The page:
Pictured: Thyme @pixabay

Myrcene is found in most modern cannabis strains and is the terpene responsible for the distinct “skunky” and earthy aroma cannabis is associated with. High concentrations of Myrcene are found in hops, a close cousin of cannabis, and provide the bitter, earthy aroma in beer. Lemongrass, thyme, bay leaves, basil and mangoes all have significant levels of Myrcene.
There is anecdotal evidence that eating mangoes prior to cannabis consumption can intensify “the high” and this is most likely due to the Myrcene’s ability to increase blood-brain barrier permeability. Myrcene has proven to be an extremely 
sedative terpene, and has much promise as a sleep aid. The “couch-lock” feeling, that has been traditionally associated with smoking Indica strains, is now being connected to the presence of high levels of Myrcene. Beyond its sedative abilities, isolated studies of Myrcene have shown that it can target inflammation, like Pinene, through its activity with our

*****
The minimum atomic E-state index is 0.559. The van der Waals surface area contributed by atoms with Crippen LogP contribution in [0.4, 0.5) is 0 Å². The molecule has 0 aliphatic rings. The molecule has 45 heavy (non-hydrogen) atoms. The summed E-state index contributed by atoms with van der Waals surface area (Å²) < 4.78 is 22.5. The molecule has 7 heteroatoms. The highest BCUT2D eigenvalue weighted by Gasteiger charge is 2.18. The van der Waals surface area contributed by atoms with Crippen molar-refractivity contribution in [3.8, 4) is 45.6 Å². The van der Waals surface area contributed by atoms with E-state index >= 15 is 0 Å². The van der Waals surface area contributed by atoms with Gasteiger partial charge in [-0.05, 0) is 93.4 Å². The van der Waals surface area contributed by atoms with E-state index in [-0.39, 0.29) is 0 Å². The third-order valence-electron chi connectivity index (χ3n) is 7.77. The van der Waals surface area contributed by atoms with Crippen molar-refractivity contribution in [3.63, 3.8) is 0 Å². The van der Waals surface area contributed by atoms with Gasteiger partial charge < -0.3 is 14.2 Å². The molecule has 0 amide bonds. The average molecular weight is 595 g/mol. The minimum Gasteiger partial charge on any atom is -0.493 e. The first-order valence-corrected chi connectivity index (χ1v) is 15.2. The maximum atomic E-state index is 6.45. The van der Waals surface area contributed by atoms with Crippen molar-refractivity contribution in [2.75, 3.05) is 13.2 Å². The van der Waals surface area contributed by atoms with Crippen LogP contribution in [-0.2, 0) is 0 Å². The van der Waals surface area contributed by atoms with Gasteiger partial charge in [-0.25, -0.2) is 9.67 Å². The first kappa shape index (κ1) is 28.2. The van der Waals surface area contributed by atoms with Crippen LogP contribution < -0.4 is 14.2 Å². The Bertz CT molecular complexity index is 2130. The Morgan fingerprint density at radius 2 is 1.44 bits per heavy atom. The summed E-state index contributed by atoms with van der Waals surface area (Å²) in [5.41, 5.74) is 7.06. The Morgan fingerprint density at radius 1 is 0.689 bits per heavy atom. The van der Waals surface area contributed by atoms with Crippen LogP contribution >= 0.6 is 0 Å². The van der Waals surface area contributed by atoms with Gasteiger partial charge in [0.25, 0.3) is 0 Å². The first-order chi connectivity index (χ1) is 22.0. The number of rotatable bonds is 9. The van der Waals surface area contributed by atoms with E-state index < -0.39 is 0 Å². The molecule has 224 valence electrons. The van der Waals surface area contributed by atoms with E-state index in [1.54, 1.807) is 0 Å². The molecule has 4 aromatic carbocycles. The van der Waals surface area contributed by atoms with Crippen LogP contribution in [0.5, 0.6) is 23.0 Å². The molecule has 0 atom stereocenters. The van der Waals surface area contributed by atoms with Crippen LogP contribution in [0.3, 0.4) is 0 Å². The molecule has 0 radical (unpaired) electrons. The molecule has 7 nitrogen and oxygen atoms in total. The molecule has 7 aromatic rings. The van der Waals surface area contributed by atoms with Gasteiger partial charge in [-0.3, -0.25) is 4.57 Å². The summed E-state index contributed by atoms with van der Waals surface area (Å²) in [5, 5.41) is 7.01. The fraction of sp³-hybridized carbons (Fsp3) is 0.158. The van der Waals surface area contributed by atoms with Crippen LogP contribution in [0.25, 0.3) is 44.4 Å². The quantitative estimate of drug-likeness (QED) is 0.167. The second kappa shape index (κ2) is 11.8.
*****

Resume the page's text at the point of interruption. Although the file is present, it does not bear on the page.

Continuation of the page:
prostaglandin pathways. Limited rodent studies have also shown Myrcene to have value as a muscle relaxant, an antibiotic, an antimutagenic and an antioxidant. Myrcene has shown strong activity against liver cell carcinogenesis stemming from aflatoxin metabolism. Aflatoxins are a byproduct of mold, and if allowed to metabolize can cause damage to cell DNA which in turn increases the risk the cells become cancerous. Myrcene is able to block aflatoxin metabolism, thus acting as an anti-cancer agent. While most strains have some Myrcene, those with the highest concentrations of Myrcene,
tend to have Indica varieties in their lineage.

Higher Grade strains with a relatively high percentage of Myrcene: Banana Kush